D.P. Cooper Charter School
In a rural community like Williamsburg County, south of Florence, there aren’t many businesses or entertainment options. Local schools are the heart of the community.
The unincorporated area of Salters was home to D.P. Cooper Elementary School, serving a student population of 159, 97% of it African-American and 97% qualifying for subsidized lunch. In 2012, its students ranked in the bottom 20% of all South Carolina schools in academic performance.
The community moved to convert D.P. Cooper into a charter school, the first in the state to make the transformation. It needed to raise $75,000 to pay for planning and school necessities like computers and staff development, before being reimbursed by the state Department of Education.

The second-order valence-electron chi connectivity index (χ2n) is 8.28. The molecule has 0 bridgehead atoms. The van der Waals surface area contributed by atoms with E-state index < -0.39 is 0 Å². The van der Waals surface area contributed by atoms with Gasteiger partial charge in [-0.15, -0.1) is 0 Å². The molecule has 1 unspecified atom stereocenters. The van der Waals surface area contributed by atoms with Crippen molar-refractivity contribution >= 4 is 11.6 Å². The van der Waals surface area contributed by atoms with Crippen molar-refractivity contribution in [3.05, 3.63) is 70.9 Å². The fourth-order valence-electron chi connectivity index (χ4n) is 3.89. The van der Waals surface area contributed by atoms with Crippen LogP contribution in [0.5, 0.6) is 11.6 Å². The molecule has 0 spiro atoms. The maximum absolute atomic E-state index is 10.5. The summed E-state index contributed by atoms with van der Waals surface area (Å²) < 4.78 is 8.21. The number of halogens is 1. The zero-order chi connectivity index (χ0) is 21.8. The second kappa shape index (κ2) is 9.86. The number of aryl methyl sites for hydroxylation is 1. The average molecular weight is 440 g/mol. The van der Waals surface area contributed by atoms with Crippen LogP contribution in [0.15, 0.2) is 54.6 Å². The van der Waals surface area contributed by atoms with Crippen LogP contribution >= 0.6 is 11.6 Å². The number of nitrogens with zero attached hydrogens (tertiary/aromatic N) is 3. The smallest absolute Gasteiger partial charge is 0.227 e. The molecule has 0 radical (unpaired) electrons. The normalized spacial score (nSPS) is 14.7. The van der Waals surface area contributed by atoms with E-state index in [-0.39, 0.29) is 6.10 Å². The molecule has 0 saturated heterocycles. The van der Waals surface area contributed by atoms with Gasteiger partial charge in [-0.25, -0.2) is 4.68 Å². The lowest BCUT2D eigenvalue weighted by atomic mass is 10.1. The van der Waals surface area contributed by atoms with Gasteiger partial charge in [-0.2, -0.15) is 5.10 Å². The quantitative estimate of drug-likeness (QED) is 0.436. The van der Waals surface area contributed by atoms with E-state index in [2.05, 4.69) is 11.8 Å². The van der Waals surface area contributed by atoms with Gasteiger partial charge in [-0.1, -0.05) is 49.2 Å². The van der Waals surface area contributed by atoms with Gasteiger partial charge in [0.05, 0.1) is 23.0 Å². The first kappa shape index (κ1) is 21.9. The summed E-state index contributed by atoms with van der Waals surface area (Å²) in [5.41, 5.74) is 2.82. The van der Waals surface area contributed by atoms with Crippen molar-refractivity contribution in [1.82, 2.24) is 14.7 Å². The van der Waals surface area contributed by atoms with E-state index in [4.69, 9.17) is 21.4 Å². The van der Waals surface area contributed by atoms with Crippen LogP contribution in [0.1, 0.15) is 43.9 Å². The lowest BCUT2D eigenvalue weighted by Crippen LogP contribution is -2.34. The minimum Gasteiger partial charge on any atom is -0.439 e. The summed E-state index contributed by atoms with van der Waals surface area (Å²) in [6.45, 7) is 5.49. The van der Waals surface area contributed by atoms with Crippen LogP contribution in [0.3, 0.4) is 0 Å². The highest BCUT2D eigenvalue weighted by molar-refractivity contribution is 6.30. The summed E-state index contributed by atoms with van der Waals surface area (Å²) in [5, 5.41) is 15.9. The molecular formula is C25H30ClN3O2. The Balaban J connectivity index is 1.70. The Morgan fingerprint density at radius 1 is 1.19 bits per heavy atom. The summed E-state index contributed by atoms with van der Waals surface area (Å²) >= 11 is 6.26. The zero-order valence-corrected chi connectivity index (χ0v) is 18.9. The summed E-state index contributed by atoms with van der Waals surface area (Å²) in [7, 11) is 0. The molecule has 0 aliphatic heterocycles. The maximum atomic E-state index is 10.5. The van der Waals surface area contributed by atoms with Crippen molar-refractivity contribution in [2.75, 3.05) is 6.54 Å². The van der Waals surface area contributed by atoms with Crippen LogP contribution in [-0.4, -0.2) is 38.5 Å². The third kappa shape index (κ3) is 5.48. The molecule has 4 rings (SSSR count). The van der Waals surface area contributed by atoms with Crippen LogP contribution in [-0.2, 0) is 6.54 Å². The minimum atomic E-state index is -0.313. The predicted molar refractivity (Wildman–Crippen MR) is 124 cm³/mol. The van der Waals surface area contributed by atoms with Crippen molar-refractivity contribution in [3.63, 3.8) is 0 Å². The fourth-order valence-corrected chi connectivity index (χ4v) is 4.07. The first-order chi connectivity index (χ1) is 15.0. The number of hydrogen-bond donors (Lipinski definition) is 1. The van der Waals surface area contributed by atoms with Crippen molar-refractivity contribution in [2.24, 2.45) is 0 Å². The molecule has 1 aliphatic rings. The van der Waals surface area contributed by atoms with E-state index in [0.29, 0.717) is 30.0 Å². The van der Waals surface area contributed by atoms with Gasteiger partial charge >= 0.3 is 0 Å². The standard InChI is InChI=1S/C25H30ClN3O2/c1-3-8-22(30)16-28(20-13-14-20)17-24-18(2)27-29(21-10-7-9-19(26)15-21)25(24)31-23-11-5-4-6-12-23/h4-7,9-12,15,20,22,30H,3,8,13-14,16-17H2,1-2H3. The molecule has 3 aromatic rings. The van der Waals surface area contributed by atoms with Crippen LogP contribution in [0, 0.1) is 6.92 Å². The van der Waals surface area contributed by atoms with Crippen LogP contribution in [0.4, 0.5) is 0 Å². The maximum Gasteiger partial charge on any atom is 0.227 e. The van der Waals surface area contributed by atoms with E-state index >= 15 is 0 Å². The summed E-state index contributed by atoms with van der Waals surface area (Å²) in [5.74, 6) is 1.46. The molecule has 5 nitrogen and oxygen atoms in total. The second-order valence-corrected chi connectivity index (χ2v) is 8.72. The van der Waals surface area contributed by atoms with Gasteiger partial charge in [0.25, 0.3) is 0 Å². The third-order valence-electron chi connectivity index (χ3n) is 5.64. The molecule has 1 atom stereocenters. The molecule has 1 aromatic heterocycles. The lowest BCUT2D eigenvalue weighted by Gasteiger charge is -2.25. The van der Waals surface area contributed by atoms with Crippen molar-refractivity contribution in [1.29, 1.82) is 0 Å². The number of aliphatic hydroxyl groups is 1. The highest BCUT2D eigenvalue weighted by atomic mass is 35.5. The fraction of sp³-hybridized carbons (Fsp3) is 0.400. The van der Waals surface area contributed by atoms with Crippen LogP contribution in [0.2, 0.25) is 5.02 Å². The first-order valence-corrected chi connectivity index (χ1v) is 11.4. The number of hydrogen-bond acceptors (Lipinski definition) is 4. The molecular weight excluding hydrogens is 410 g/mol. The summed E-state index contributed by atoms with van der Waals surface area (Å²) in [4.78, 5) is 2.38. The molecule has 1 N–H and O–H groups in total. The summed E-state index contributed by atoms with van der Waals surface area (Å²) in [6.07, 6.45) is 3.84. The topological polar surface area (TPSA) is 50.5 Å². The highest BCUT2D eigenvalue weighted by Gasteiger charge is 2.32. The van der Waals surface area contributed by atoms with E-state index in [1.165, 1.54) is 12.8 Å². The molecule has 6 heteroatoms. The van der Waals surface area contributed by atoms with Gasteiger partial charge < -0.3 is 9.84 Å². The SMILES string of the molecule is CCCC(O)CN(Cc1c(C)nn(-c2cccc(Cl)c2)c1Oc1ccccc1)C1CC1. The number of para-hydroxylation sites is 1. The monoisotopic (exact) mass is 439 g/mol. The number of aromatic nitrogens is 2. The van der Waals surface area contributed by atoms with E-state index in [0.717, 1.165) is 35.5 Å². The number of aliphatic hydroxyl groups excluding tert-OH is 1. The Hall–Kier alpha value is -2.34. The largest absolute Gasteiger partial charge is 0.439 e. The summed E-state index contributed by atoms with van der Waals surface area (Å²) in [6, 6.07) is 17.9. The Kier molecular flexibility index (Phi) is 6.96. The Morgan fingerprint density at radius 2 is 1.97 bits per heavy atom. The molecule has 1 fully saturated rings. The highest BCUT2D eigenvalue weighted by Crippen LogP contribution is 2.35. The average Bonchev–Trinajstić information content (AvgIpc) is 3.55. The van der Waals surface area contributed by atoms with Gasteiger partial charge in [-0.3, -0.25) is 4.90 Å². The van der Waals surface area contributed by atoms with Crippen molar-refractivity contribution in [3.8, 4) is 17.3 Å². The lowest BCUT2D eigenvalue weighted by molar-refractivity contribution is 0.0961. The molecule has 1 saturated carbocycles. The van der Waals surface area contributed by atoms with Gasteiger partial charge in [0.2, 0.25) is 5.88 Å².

Being a pioneer, it ran into resistance from conventional lenders. “After facing many closed doors,” notes Dr. Kerry Singleton, the principal of D.P. Cooper, “one door opened. The South Carolina Community Loan Fund.”
The school received a low-interest bridge loan and re-opened as a charter school in 2014, boasting small classes, low student-teacher ratios and the motto, “Failure is not an option.”
Technology is infused into every academic component in the school, which earned a grant from the Annenberg Rural School Trust to provide a new laptop for each student and teacher.
The South Carolina Community Loan Fund has made two more bridge loans, totaling $275,000, to help the school continue functioning. Enrollment is now above 500, with all students qualifying for free lunch.
Because it serves as a community gathering place, the school offers a host of after-school activities that keep the students engaged and out of trouble.
“The South Carolina Loan Fund has contributed to the success of our school,” Singleton said. “We could not have done it without them.”